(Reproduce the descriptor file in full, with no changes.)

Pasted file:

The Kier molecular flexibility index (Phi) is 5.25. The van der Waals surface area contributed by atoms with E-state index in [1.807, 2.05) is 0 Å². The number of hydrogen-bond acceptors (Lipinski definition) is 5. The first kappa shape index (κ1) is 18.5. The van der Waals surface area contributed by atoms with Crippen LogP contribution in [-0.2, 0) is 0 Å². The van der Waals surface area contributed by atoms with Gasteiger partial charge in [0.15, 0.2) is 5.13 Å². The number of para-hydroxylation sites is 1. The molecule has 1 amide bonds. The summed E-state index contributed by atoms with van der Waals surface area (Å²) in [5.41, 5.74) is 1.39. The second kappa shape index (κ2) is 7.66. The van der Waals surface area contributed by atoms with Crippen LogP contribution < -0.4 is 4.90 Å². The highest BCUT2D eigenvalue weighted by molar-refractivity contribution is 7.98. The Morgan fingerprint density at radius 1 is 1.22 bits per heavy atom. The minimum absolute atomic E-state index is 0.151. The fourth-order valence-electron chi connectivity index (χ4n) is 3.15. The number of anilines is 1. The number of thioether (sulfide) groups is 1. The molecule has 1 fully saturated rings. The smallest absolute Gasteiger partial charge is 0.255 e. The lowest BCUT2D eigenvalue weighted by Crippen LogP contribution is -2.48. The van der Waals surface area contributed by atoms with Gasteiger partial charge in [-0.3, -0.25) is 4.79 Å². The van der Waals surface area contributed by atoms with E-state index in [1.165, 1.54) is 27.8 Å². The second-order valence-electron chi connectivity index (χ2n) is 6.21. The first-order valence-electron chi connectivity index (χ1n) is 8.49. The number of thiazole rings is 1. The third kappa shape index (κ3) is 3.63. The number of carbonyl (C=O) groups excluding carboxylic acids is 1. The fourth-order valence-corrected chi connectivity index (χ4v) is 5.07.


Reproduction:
The Kier molecular flexibility index (Phi) is 5.25. The van der Waals surface area contributed by atoms with E-state index in [1.807, 2.05) is 0 Å². The number of hydrogen-bond acceptors (Lipinski definition) is 5. The first kappa shape index (κ1) is 18.5. The van der Waals surface area contributed by atoms with Crippen LogP contribution in [-0.2, 0) is 0 Å². The van der Waals surface area contributed by atoms with Gasteiger partial charge in [0.15, 0.2) is 5.13 Å². The number of para-hydroxylation sites is 1. The molecule has 1 amide bonds. The summed E-state index contributed by atoms with van der Waals surface area (Å²) in [5.41, 5.74) is 1.39. The second kappa shape index (κ2) is 7.66. The van der Waals surface area contributed by atoms with Crippen LogP contribution < -0.4 is 4.90 Å². The highest BCUT2D eigenvalue weighted by molar-refractivity contribution is 7.98. The Morgan fingerprint density at radius 1 is 1.22 bits per heavy atom. The minimum absolute atomic E-state index is 0.151. The fourth-order valence-electron chi connectivity index (χ4n) is 3.15. The number of anilines is 1. The number of thioether (sulfide) groups is 1. The molecule has 1 fully saturated rings. The smallest absolute Gasteiger partial charge is 0.255 e. The lowest BCUT2D eigenvalue weighted by Crippen LogP contribution is -2.48. The van der Waals surface area contributed by atoms with Gasteiger partial charge in [-0.3, -0.25) is 4.79 Å². The van der Waals surface area contributed by atoms with E-state index in [1.165, 1.54) is 27.8 Å². The second-order valence-electron chi connectivity index (χ2n) is 6.21. The first-order valence-electron chi connectivity index (χ1n) is 8.49. The number of thiazole rings is 1. The third kappa shape index (κ3) is 3.63. The number of carbonyl (C=O) groups excluding carboxylic acids is 1. The fourth-order valence-corrected chi connectivity index (χ4v) is 5.07.